Our learners with SEND are the children that need our knowledge, experience, rigour and fervour the most, not least.  If we would not dream of doing something for our top attaining students, the ones that would probably do pretty well even if we more or less ignored them, then why on earth would it be the right thing to do for our most vulnerable learners?

The good news is that moving things forward is within our control. 

The first thing that needs to happen is acceptance that the current approach is not working.  Even if every school is doing those prevalent and widely accepted things we call inclusion as best they can, the evidence indicates that it does not lead to equitable outcomes.  Seeing that evidence and doing it anyway is choosing to let our learners with SEND down.

The next thing that needs to happen is for us to accept that it is our responsibility to do something about it.  The children in our schools right now do not have time to wait for the outcomes of a review, more funding to filter through, or the policy change that might take that responsibility for us, and I am not holding my breath for those things to come through for future cohorts of students either. If we found that all of our year 9 students were woefully underperforming in maths we would not wait for the DfE to give us more direction, more money, or make it so we are not accountable for those outcomes anymore, and we certainly would not lean into the approaches that were not working in the first place.  Why not offer the same responsiveness to our learners with SEND.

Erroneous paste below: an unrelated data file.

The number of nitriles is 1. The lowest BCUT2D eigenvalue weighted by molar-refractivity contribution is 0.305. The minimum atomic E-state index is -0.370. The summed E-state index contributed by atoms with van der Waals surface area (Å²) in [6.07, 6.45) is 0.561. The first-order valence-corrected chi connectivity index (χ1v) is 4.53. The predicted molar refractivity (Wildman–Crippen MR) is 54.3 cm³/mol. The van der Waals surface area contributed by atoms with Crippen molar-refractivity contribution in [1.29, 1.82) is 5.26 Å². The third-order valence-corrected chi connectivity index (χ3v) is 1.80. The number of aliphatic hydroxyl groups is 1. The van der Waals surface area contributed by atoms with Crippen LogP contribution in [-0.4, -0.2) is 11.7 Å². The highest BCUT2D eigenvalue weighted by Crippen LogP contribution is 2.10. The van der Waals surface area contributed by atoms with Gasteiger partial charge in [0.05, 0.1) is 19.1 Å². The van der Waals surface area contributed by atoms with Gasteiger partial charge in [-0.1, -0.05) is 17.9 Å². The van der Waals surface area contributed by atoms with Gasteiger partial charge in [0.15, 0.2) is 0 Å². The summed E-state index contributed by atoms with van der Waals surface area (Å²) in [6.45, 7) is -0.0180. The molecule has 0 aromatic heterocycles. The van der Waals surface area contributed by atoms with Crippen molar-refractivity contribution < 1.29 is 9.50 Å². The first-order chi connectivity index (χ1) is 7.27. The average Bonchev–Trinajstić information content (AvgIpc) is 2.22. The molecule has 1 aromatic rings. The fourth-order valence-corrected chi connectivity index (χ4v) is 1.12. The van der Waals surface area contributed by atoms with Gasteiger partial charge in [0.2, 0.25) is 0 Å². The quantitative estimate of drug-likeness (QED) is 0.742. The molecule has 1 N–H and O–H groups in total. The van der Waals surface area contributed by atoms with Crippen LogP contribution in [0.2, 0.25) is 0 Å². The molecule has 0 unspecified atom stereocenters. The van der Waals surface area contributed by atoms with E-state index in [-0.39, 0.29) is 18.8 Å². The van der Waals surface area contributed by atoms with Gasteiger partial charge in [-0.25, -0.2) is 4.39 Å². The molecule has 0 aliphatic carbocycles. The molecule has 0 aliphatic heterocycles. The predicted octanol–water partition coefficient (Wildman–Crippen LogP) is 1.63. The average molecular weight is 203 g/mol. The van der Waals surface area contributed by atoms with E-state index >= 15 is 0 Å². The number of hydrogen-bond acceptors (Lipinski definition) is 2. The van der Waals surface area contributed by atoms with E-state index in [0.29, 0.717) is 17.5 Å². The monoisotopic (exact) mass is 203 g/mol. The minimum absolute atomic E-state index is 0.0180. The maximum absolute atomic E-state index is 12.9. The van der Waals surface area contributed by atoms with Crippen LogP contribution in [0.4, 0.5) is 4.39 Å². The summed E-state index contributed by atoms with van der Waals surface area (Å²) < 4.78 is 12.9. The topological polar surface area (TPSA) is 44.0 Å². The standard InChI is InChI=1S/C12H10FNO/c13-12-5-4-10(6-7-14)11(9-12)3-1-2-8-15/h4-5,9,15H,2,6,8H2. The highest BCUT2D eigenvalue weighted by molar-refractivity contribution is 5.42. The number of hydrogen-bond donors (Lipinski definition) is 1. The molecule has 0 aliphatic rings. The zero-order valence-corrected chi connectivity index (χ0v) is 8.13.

The third thing that needs to happen is that we must desegregate our decision making around inclusion and SEND in mainstream schools.  SEND is not a distinct entity that exists separately, but a thread that runs seamlessly through every aspect of every routine, system and structure.  Or at least it should be.  The line between non-SEND and SEND in any school is arbitrary at best, and having students with a broad range of needs is never exactly a surprise to us; we can make our decisions with the full range of student need in mind from the outset.  True inclusion is built in, not bolt on.  Doing this takes conscious and concerted effort.  It has to be done proactively.  That ableist subconscious bias runs deep. 

I will end as I started, with a proposition.  The academic rigour, quality and accountability we offer our highest attaining students is the right of all students.  The individualisation, responsiveness and nurture we often reserve for our students with SEND is the right of all students too.  The school is the children, all of them equally, and they all need equal access to both of those approaches.  Educational equality is not the segregated, signposted separate provision we have come to accept, but everyone being able to get what they need as part of the main and inclusion is the process by which we get there.

True inclusion is no inclusion.